Leaving the Nest: Encouraging Independence
Q:I think my daughter is going to graduate from high school (it has been touch and go), but she does not seem ready to go to college. I don’t want her staying at home past graduation. She is not getting grades for going to college, but expects us to support whatever she decides to do and let her stay home. I feel trapped! Help!
A: It is clear that your daughter has given you reason to suspect that handling college would be too difficult for her. Does she agree? What are her expectations? Does she think she’d be living at home with the same expectations you had in high school, or does she think that she will have freedom to come and go as she wants?
It is clear that you are concerned about the lack of a plan for her after high school. Has she ever been a planner or is this pretty much the same way she has approached life all the way through school? Is home life so harmonious that she will have a hard time leaving the nest? If living at home has been stressful for her, she might be more open to coming up with a plan for leaving home than you might expect. If it has been very nurturing, she might need a plan for how your connection will continue.
It is clear that you are ready for a break from the daily parenting that comes with children living at home. I hope that she, too, is ready for a break from family life. Have you started having these discussions, or are you getting ready for them once she has actually graduated? Often, when young people are struggling, it forces us to go from one milestone to the next, being relieved it has been accomplished before we move on to the next one.
You can’t approach thinking about the future without dealing with what messages your daughter is getting from her peers about after high school plans. Some parents are happy to keep their kids at home for as long as they can. Reasons for this are varied, from a close relationship with the child to how our culture has in many ways normalized youth staying with their parents much longer than in earlier times. Are her friends yearning to leave home or wanting to take a break from school expectations and spend some time trying to sort out their future paths? Are their parents subsidizing their leaving home or letting them figure things out at home until they are ready to go? You might want to take a route that is somewhere in between those two paths.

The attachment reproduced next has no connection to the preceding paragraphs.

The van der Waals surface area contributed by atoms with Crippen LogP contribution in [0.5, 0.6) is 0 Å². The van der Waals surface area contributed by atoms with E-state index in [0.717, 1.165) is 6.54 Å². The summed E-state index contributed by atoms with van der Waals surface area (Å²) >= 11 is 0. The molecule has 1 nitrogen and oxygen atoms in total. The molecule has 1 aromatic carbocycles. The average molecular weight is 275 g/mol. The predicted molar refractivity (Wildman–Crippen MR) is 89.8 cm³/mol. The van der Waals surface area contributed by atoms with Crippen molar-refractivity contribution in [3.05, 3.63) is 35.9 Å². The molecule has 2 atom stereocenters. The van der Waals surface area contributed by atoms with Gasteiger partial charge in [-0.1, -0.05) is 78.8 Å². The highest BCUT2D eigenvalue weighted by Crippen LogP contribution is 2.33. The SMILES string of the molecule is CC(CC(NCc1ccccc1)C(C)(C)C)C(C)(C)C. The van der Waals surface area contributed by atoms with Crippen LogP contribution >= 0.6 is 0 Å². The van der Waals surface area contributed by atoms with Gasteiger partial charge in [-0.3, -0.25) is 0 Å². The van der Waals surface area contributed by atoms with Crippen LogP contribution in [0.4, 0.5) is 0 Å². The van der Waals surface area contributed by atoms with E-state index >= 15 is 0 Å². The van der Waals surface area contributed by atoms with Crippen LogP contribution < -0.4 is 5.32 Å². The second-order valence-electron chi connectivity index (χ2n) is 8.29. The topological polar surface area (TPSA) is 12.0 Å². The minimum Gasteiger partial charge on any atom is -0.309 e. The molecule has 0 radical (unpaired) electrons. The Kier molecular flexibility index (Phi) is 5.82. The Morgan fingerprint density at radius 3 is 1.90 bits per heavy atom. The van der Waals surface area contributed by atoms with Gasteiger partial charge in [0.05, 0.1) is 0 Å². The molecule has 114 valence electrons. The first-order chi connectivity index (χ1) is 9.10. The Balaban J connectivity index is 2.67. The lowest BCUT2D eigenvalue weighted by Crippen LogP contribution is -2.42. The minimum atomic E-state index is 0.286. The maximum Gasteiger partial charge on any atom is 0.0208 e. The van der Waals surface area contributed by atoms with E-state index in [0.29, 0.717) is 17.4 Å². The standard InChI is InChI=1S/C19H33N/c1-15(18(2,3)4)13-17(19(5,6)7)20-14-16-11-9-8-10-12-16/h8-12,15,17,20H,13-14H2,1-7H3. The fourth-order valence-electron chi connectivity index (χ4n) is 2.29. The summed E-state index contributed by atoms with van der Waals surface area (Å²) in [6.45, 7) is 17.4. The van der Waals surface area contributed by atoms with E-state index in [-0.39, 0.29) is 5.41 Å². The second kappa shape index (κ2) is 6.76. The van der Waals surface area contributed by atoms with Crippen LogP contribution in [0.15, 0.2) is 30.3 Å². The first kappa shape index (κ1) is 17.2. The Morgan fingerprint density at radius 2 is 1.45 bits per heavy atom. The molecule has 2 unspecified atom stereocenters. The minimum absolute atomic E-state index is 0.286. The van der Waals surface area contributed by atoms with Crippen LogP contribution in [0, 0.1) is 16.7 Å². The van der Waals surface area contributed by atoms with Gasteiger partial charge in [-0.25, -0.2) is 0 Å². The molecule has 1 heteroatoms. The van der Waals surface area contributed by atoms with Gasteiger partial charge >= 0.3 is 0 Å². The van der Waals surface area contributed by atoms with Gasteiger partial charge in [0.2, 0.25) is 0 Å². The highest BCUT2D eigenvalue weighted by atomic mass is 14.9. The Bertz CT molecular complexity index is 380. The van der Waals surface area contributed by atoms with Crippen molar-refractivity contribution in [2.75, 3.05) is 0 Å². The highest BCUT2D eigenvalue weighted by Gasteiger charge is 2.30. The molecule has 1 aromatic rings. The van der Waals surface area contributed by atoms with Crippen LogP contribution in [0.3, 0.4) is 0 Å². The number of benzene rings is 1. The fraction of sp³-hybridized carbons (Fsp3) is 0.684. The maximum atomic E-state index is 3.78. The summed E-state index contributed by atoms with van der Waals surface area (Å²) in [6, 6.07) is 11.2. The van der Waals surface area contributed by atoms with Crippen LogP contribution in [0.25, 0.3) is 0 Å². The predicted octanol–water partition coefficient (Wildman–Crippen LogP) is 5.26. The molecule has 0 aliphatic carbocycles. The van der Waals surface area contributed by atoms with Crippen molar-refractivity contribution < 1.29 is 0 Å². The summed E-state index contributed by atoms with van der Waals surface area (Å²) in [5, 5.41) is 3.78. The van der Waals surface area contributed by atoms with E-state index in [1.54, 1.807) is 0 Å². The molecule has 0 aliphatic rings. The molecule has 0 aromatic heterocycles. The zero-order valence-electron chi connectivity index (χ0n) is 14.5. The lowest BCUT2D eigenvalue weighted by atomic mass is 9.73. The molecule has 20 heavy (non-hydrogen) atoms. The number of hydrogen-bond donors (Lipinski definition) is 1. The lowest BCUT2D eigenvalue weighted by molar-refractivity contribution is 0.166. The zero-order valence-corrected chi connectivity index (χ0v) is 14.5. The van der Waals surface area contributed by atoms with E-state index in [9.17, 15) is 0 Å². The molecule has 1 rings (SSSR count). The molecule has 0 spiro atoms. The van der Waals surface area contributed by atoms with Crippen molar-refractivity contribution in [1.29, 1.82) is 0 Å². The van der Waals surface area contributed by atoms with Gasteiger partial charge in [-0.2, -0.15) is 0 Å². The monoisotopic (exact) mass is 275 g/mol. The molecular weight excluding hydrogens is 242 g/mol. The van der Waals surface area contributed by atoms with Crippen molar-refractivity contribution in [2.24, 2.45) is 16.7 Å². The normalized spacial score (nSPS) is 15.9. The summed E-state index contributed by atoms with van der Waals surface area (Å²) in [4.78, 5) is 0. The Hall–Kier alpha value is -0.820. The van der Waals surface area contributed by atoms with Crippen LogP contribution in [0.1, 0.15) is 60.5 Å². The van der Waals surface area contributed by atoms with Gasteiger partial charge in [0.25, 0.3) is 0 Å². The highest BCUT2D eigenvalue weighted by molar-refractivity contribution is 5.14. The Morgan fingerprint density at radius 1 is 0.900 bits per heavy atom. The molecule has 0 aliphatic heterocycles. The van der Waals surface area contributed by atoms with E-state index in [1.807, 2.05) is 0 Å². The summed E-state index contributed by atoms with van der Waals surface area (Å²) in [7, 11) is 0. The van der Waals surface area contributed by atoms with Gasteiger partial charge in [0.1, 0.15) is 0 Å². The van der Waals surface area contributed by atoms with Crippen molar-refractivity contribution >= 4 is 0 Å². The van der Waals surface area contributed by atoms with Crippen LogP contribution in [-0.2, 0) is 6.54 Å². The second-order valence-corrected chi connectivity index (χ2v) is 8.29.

If your primary goal is to get her off on her own, your steps may have included making her responsible for herself over the past years. Knowing how to budget, how to stay safe, how to cook and do laundry are all skills she will need on her own.
It is expensive to live independently, so looking for a roommate might be part of the plan. She may be lucky enough to have friends with the same goals. She has already worked as part of a team in projects in school; these skills will help her learn how to work with one or more roommates in breaking down responsibilities and tracking finances.
How much are you willing to help launch her? If you and she are both in agreement that moving out is her best next step, then you can plan together. Listen and ask questions, and allow her to come up with answers. You get to set limits about the degree of your financial and emotional support, and she gets to learn how to live within those limits.
Some experts feel that these skills alone will support successful independent living:
• Money management.
• Clothing and laundry care and cleaning.
• Healthy eating and sleep habits.
• The ability to keep track of dates and time commitments.
• Healthy self-medication (especially if on prescribed medications).
• The ability to ask for help.
As you two work together to plan this next stage, continue to help her see the skills she already has and how they will help her as she moves forward independently. Many parents have no problem paying for tuition if their child is making passing grades. Does that match your family’s value? Is it in your best interest to help with some of her expenses? Some families pick up car and health insurance along with half of the rent. Others also provide the car, but keep it in their name so it can’t be sold. This gives room for your daughter to contribute as she can with her limited skills at this stage of life.
If she is not ready to move out, and working toward this plan will take time, then focus on developing and using these skills and contributing what she can to a fund for moving out (don’t forget all those deposits!). Talk as if she is on her way out as much as possible to set the new reality clearly in her mind. Do not intend for her to live with you without a plan to move out as a goal. Good luck!
Moving Out And Moving on: Guide for Female Teens And Their Mothers by Brenda Hayes